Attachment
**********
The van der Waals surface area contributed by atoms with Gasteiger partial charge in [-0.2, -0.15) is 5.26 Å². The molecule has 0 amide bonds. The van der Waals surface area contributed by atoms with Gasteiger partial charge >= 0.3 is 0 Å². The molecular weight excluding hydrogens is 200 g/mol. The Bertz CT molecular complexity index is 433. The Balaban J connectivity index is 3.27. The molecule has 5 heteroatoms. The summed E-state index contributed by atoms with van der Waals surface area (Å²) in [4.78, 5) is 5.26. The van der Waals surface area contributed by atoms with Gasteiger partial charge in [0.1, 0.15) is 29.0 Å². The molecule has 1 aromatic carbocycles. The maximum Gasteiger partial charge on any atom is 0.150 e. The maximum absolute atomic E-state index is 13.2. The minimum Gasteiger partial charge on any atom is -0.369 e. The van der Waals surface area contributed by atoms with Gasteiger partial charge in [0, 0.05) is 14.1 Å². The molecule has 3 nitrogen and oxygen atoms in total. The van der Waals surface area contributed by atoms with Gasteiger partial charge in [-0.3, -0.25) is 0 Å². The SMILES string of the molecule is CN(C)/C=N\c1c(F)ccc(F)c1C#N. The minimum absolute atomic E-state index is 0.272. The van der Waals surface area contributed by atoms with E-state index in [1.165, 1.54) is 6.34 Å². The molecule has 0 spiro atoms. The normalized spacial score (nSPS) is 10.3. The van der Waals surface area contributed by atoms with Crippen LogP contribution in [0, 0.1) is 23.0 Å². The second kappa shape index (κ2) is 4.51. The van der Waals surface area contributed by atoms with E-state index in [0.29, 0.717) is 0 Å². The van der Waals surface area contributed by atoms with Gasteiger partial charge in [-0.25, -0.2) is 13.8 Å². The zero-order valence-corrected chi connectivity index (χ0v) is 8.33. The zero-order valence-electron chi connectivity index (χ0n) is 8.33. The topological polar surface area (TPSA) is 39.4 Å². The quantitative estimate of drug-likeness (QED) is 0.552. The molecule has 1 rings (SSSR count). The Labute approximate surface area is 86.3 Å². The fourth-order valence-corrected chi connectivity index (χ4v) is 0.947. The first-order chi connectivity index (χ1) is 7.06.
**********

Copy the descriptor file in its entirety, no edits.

The van der Waals surface area contributed by atoms with Gasteiger partial charge in [-0.2, -0.15) is 5.26 Å². The molecule has 0 amide bonds. The van der Waals surface area contributed by atoms with Gasteiger partial charge >= 0.3 is 0 Å². The molecular weight excluding hydrogens is 200 g/mol. The Bertz CT molecular complexity index is 433. The Balaban J connectivity index is 3.27. The molecule has 5 heteroatoms. The summed E-state index contributed by atoms with van der Waals surface area (Å²) in [4.78, 5) is 5.26. The van der Waals surface area contributed by atoms with Gasteiger partial charge in [0.1, 0.15) is 29.0 Å². The molecule has 1 aromatic carbocycles. The maximum Gasteiger partial charge on any atom is 0.150 e. The maximum absolute atomic E-state index is 13.2. The minimum Gasteiger partial charge on any atom is -0.369 e. The van der Waals surface area contributed by atoms with Gasteiger partial charge in [0, 0.05) is 14.1 Å². The molecule has 3 nitrogen and oxygen atoms in total. The van der Waals surface area contributed by atoms with Gasteiger partial charge in [-0.3, -0.25) is 0 Å². The SMILES string of the molecule is CN(C)/C=N\c1c(F)ccc(F)c1C#N. The minimum absolute atomic E-state index is 0.272. The van der Waals surface area contributed by atoms with E-state index in [1.165, 1.54) is 6.34 Å². The molecule has 0 spiro atoms. The normalized spacial score (nSPS) is 10.3. The van der Waals surface area contributed by atoms with Crippen LogP contribution in [0, 0.1) is 23.0 Å². The second kappa shape index (κ2) is 4.51. The van der Waals surface area contributed by atoms with E-state index in [0.29, 0.717) is 0 Å². The van der Waals surface area contributed by atoms with Gasteiger partial charge in [-0.25, -0.2) is 13.8 Å². The zero-order valence-corrected chi connectivity index (χ0v) is 8.33. The zero-order valence-electron chi connectivity index (χ0n) is 8.33. The topological polar surface area (TPSA) is 39.4 Å². The quantitative estimate of drug-likeness (QED) is 0.552. The molecule has 1 rings (SSSR count). The Labute approximate surface area is 86.3 Å². The fourth-order valence-corrected chi connectivity index (χ4v) is 0.947. The first-order chi connectivity index (χ1) is 7.06.